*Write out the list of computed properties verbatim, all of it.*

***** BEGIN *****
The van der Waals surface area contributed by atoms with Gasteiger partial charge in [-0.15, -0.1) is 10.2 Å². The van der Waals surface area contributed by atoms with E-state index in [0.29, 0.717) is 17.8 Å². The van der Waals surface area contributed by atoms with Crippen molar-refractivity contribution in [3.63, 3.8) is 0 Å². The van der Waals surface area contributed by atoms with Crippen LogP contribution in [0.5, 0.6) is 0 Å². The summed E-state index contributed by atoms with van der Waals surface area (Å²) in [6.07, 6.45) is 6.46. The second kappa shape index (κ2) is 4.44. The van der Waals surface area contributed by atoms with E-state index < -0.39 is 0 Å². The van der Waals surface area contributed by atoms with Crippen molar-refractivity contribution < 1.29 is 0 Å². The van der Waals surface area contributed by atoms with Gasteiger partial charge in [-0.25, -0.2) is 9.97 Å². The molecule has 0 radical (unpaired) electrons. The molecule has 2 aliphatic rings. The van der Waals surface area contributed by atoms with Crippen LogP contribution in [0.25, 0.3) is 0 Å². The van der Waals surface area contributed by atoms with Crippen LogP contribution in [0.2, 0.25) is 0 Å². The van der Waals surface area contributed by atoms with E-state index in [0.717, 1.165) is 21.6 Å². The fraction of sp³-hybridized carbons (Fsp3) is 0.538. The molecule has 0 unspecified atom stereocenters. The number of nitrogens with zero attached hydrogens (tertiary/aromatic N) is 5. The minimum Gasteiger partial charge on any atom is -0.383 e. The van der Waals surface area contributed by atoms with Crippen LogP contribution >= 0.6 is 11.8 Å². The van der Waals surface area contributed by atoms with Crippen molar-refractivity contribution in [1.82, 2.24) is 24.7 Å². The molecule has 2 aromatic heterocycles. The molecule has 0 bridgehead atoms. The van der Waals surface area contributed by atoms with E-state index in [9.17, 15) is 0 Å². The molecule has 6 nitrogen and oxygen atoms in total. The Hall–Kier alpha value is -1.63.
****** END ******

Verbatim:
The van der Waals surface area contributed by atoms with Gasteiger partial charge in [-0.15, -0.1) is 10.2 Å². The van der Waals surface area contributed by atoms with E-state index in [0.29, 0.717) is 17.8 Å². The van der Waals surface area contributed by atoms with Crippen molar-refractivity contribution in [3.63, 3.8) is 0 Å². The van der Waals surface area contributed by atoms with Crippen LogP contribution in [0.5, 0.6) is 0 Å². The summed E-state index contributed by atoms with van der Waals surface area (Å²) in [6.07, 6.45) is 6.46. The second kappa shape index (κ2) is 4.44. The van der Waals surface area contributed by atoms with E-state index < -0.39 is 0 Å². The van der Waals surface area contributed by atoms with Crippen molar-refractivity contribution < 1.29 is 0 Å². The van der Waals surface area contributed by atoms with Gasteiger partial charge in [-0.25, -0.2) is 9.97 Å². The molecule has 0 radical (unpaired) electrons. The molecule has 2 aliphatic rings. The van der Waals surface area contributed by atoms with Crippen LogP contribution in [0.25, 0.3) is 0 Å². The van der Waals surface area contributed by atoms with Crippen LogP contribution in [0.2, 0.25) is 0 Å². The van der Waals surface area contributed by atoms with E-state index in [0.717, 1.165) is 21.6 Å². The fraction of sp³-hybridized carbons (Fsp3) is 0.538. The molecule has 0 unspecified atom stereocenters. The number of nitrogens with zero attached hydrogens (tertiary/aromatic N) is 5. The minimum Gasteiger partial charge on any atom is -0.383 e. The van der Waals surface area contributed by atoms with Crippen LogP contribution >= 0.6 is 11.8 Å². The van der Waals surface area contributed by atoms with Crippen molar-refractivity contribution in [1.82, 2.24) is 24.7 Å². The molecule has 2 aromatic heterocycles. The molecule has 0 bridgehead atoms. The van der Waals surface area contributed by atoms with E-state index in [9.17, 15) is 0 Å². The molecule has 6 nitrogen and oxygen atoms in total. The Hall–Kier alpha value is -1.63.